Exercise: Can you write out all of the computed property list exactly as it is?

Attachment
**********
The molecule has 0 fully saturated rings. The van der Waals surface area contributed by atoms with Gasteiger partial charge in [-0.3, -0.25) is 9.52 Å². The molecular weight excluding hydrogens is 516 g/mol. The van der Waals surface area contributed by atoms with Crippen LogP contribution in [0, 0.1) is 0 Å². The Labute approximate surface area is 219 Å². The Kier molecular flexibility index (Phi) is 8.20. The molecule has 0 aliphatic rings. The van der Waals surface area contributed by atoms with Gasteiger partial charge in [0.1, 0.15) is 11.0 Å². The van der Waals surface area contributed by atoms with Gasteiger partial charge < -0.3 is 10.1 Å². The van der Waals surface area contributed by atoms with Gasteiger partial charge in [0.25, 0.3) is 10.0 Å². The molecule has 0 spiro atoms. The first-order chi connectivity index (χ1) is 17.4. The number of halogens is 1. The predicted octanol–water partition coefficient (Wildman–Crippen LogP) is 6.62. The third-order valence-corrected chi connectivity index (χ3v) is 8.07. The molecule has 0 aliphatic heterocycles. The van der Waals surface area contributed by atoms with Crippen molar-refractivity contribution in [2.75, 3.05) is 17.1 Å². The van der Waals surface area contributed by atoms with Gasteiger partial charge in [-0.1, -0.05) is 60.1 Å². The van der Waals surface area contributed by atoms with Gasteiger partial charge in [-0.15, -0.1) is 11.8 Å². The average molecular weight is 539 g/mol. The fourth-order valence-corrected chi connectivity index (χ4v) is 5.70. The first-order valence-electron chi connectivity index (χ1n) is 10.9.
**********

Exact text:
The molecule has 0 fully saturated rings. The van der Waals surface area contributed by atoms with Gasteiger partial charge in [-0.3, -0.25) is 9.52 Å². The molecular weight excluding hydrogens is 516 g/mol. The van der Waals surface area contributed by atoms with Crippen LogP contribution in [0, 0.1) is 0 Å². The Labute approximate surface area is 219 Å². The Kier molecular flexibility index (Phi) is 8.20. The molecule has 0 aliphatic rings. The van der Waals surface area contributed by atoms with Gasteiger partial charge in [0.1, 0.15) is 11.0 Å². The van der Waals surface area contributed by atoms with Gasteiger partial charge < -0.3 is 10.1 Å². The van der Waals surface area contributed by atoms with Gasteiger partial charge in [0.25, 0.3) is 10.0 Å². The molecule has 0 spiro atoms. The first-order chi connectivity index (χ1) is 17.4. The number of halogens is 1. The predicted octanol–water partition coefficient (Wildman–Crippen LogP) is 6.62. The third-order valence-corrected chi connectivity index (χ3v) is 8.07. The molecule has 0 aliphatic heterocycles. The van der Waals surface area contributed by atoms with Crippen molar-refractivity contribution in [2.75, 3.05) is 17.1 Å². The van der Waals surface area contributed by atoms with Gasteiger partial charge in [-0.1, -0.05) is 60.1 Å². The van der Waals surface area contributed by atoms with Gasteiger partial charge in [-0.15, -0.1) is 11.8 Å². The average molecular weight is 539 g/mol. The fourth-order valence-corrected chi connectivity index (χ4v) is 5.70. The first-order valence-electron chi connectivity index (χ1n) is 10.9.